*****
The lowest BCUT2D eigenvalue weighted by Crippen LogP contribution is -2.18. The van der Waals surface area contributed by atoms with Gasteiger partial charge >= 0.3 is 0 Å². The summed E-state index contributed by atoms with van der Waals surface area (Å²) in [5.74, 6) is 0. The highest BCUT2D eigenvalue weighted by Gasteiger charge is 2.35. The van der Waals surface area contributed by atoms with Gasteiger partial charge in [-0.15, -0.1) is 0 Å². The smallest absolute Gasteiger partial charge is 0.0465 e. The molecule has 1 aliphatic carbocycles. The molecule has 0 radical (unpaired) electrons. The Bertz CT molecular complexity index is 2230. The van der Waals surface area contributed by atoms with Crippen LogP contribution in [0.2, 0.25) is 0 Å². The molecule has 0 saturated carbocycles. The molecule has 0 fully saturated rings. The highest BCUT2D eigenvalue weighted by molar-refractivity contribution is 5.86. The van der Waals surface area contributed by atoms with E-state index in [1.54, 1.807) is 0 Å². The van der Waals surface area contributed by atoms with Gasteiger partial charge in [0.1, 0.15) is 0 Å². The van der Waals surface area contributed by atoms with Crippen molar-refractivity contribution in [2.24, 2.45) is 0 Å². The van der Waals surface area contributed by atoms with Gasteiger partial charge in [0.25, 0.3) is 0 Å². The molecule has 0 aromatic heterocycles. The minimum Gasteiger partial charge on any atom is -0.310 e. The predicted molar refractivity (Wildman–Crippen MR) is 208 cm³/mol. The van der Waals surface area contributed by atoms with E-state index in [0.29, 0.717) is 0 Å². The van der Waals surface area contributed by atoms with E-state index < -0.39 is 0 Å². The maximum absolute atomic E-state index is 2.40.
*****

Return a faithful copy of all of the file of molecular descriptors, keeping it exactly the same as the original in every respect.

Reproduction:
The lowest BCUT2D eigenvalue weighted by Crippen LogP contribution is -2.18. The van der Waals surface area contributed by atoms with Gasteiger partial charge >= 0.3 is 0 Å². The summed E-state index contributed by atoms with van der Waals surface area (Å²) in [5.74, 6) is 0. The highest BCUT2D eigenvalue weighted by Gasteiger charge is 2.35. The van der Waals surface area contributed by atoms with Gasteiger partial charge in [-0.15, -0.1) is 0 Å². The smallest absolute Gasteiger partial charge is 0.0465 e. The molecule has 1 aliphatic carbocycles. The molecule has 0 radical (unpaired) electrons. The Bertz CT molecular complexity index is 2230. The van der Waals surface area contributed by atoms with Crippen LogP contribution in [0.2, 0.25) is 0 Å². The molecule has 0 saturated carbocycles. The molecule has 0 fully saturated rings. The highest BCUT2D eigenvalue weighted by molar-refractivity contribution is 5.86. The van der Waals surface area contributed by atoms with E-state index in [1.54, 1.807) is 0 Å². The van der Waals surface area contributed by atoms with Gasteiger partial charge in [0.1, 0.15) is 0 Å². The van der Waals surface area contributed by atoms with Crippen molar-refractivity contribution in [2.24, 2.45) is 0 Å². The van der Waals surface area contributed by atoms with Gasteiger partial charge in [0.25, 0.3) is 0 Å². The molecule has 0 aromatic heterocycles. The minimum Gasteiger partial charge on any atom is -0.310 e. The predicted molar refractivity (Wildman–Crippen MR) is 208 cm³/mol. The van der Waals surface area contributed by atoms with E-state index in [0.29, 0.717) is 0 Å². The van der Waals surface area contributed by atoms with E-state index < -0.39 is 0 Å². The maximum absolute atomic E-state index is 2.40.